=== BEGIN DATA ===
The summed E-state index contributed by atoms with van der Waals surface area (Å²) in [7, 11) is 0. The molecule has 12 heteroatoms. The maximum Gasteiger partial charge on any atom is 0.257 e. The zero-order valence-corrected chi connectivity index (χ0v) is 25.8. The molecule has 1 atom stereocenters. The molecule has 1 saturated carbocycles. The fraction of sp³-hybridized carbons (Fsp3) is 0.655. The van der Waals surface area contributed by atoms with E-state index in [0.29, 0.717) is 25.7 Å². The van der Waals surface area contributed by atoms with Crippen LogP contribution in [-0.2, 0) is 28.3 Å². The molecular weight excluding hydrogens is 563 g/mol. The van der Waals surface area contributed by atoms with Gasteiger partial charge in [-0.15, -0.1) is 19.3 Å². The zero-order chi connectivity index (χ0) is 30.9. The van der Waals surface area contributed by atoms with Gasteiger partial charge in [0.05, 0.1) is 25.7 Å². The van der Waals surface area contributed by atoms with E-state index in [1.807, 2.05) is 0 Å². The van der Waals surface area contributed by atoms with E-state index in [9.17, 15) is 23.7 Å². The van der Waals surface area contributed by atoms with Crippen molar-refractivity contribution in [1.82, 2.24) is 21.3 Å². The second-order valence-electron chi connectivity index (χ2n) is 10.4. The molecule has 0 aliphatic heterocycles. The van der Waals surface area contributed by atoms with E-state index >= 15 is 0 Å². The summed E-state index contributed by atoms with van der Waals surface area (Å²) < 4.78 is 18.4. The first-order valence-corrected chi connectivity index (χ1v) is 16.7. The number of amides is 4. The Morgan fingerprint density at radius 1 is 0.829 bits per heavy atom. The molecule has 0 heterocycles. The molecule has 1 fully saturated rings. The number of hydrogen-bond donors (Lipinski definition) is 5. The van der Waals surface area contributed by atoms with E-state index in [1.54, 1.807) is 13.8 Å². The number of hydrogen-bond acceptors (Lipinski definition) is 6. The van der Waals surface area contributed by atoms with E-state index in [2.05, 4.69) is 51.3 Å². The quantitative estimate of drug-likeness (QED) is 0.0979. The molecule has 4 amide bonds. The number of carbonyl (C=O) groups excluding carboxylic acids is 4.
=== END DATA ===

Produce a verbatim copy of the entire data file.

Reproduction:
The summed E-state index contributed by atoms with van der Waals surface area (Å²) in [7, 11) is 0. The molecule has 12 heteroatoms. The maximum Gasteiger partial charge on any atom is 0.257 e. The zero-order valence-corrected chi connectivity index (χ0v) is 25.8. The molecule has 1 atom stereocenters. The molecule has 1 saturated carbocycles. The fraction of sp³-hybridized carbons (Fsp3) is 0.655. The van der Waals surface area contributed by atoms with E-state index in [0.29, 0.717) is 25.7 Å². The van der Waals surface area contributed by atoms with Crippen LogP contribution in [-0.2, 0) is 28.3 Å². The molecular weight excluding hydrogens is 563 g/mol. The van der Waals surface area contributed by atoms with Gasteiger partial charge in [-0.15, -0.1) is 19.3 Å². The zero-order chi connectivity index (χ0) is 30.9. The van der Waals surface area contributed by atoms with Gasteiger partial charge in [0.05, 0.1) is 25.7 Å². The van der Waals surface area contributed by atoms with E-state index in [1.807, 2.05) is 0 Å². The van der Waals surface area contributed by atoms with E-state index in [9.17, 15) is 23.7 Å². The van der Waals surface area contributed by atoms with Crippen molar-refractivity contribution in [1.82, 2.24) is 21.3 Å². The second-order valence-electron chi connectivity index (χ2n) is 10.4. The molecule has 0 aliphatic heterocycles. The van der Waals surface area contributed by atoms with E-state index >= 15 is 0 Å². The summed E-state index contributed by atoms with van der Waals surface area (Å²) < 4.78 is 18.4. The first-order valence-corrected chi connectivity index (χ1v) is 16.7. The number of amides is 4. The Morgan fingerprint density at radius 1 is 0.829 bits per heavy atom. The molecule has 0 heterocycles. The molecule has 1 fully saturated rings. The number of hydrogen-bond donors (Lipinski definition) is 5. The van der Waals surface area contributed by atoms with E-state index in [1.54, 1.807) is 13.8 Å². The number of hydrogen-bond acceptors (Lipinski definition) is 6. The van der Waals surface area contributed by atoms with E-state index in [2.05, 4.69) is 51.3 Å². The quantitative estimate of drug-likeness (QED) is 0.0979. The molecule has 4 amide bonds. The number of carbonyl (C=O) groups excluding carboxylic acids is 4.